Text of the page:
With unsurpassed natural beauty and a basin that’s home to one third of China’s population, you can bet a cruise down the Yangtze is going to be one to remember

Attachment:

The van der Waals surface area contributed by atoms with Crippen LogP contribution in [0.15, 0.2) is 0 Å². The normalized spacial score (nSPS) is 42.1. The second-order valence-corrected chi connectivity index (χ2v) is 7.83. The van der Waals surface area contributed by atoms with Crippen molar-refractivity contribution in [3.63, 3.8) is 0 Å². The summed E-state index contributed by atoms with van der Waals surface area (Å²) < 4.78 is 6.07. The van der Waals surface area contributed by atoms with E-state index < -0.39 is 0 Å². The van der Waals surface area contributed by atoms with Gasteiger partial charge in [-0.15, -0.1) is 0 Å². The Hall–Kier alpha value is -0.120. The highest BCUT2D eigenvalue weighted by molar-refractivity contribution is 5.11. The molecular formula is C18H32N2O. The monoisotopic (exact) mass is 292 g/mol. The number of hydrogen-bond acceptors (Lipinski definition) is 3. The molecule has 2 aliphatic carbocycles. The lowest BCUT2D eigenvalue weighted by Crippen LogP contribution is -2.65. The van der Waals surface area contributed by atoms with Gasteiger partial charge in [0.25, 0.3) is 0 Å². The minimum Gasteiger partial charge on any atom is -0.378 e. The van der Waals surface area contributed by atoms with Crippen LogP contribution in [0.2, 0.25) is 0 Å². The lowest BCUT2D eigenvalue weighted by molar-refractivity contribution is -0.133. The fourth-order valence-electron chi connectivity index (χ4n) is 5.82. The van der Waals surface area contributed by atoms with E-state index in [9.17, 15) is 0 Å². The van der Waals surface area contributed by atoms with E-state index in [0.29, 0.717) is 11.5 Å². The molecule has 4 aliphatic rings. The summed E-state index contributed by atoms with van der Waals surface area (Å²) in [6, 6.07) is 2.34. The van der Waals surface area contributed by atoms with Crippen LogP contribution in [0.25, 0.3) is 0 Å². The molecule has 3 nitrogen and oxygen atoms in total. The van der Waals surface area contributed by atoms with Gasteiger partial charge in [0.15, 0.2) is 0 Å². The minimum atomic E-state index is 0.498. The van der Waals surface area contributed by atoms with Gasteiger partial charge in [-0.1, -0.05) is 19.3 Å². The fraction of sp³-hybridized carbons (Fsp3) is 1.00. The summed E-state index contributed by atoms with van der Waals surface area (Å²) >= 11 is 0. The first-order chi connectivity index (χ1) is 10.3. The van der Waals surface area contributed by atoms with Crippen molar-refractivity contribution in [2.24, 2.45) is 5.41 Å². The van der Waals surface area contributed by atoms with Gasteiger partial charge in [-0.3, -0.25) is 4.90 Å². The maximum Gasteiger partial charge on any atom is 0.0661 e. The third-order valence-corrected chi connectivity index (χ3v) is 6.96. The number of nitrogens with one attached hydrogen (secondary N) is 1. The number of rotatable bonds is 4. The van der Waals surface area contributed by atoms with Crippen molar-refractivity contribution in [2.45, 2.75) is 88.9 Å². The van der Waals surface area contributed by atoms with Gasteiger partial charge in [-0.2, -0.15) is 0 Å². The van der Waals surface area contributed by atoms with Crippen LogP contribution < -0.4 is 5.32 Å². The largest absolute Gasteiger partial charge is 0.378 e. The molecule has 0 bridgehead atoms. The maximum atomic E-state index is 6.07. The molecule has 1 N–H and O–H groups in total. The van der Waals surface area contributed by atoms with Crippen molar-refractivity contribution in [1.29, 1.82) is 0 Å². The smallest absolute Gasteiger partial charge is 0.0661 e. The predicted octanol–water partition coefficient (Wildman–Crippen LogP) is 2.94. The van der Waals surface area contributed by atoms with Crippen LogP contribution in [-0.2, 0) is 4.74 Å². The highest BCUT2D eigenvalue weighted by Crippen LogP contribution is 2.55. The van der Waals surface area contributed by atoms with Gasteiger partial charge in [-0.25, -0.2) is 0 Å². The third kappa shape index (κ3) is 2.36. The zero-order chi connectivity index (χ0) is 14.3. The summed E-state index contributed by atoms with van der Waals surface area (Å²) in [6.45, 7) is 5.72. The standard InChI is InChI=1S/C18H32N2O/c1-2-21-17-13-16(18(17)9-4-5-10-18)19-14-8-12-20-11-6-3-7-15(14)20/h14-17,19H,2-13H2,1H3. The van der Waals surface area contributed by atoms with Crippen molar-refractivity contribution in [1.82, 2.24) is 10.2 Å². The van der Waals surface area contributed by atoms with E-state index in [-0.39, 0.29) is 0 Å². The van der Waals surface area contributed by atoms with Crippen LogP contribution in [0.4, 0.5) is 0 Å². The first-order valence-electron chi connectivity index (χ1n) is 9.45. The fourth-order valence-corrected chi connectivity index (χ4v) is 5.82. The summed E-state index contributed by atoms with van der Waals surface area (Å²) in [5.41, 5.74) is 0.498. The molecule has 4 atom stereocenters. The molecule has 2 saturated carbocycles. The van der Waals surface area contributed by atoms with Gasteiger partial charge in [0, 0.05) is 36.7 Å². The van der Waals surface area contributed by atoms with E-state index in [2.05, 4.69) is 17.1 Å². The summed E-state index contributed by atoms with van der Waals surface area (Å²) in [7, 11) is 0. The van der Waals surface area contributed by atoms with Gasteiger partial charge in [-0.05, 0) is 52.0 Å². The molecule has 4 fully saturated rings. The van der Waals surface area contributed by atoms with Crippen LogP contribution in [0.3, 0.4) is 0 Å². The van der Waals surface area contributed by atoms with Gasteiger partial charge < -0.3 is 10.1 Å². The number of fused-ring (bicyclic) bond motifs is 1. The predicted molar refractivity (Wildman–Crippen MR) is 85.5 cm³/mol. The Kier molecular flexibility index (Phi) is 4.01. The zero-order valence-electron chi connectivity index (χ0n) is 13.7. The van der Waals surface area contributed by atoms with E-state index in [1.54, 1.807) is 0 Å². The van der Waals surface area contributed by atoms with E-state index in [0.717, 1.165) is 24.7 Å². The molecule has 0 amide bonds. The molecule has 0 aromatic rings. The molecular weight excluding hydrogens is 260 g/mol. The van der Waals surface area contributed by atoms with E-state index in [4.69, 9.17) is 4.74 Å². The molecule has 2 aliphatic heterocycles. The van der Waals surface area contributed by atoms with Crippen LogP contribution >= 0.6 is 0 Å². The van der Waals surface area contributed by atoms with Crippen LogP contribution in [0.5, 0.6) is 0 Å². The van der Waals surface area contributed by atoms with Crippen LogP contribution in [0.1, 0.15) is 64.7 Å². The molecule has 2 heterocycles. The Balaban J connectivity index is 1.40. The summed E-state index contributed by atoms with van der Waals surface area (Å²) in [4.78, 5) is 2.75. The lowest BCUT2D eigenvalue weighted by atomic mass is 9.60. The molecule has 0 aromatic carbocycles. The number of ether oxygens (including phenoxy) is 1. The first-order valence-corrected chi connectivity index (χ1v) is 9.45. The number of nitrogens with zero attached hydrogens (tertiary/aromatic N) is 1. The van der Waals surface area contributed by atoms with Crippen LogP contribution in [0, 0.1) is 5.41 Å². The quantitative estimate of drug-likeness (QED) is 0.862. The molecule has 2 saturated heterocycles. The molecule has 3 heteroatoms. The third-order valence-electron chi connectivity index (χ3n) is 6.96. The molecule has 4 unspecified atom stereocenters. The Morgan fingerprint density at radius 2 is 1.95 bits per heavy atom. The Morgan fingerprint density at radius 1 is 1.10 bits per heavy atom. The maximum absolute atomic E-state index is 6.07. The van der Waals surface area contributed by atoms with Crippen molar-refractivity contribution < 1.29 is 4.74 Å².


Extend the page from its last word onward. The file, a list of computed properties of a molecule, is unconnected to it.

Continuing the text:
If ever there was a reason to step aboard a cruise ship, it would be to discover the Yangtze. But while cruising’s popularity has rocketed among Australians, there are still some who can’t quite bring themselves to book a cruise due to its stigma of being more for those of the “senior” persuasion. And yet, a river cruise along Chang Jiang (to give the Yangtze its Mandarin title, meaning Long River) is the perfect way to get up close and personal with a country while never compromising on creature comforts. These opulent vessels couldn’t be further removed from the floating “theme parks” that grace ocean cruising playgrounds. With a maximum of around 300 passengers, they afford the opportunity to enjoy spectacular landscapes and ancient towns as passengers revel in a tranquility seemingly lost in the bustle of modern life. Nowhere does river cruising come into its own more than on the mighty Yangtze in China. The Yangtze is the third longest river in the world after the Nile and the Amazon. A meandering 5,686 kilometres long, it rises on Mount Geladaindong in the Tibetan Plateau and disgorges into the Yellow Sea at Shanghai. This vital waterway traverses the heart of China, but it’s the upper reaches that are the popular cruising playgrounds for the variety of sumptuous vessels that have opened up this mysterious river to a worldwide audience of inquisitive travellers.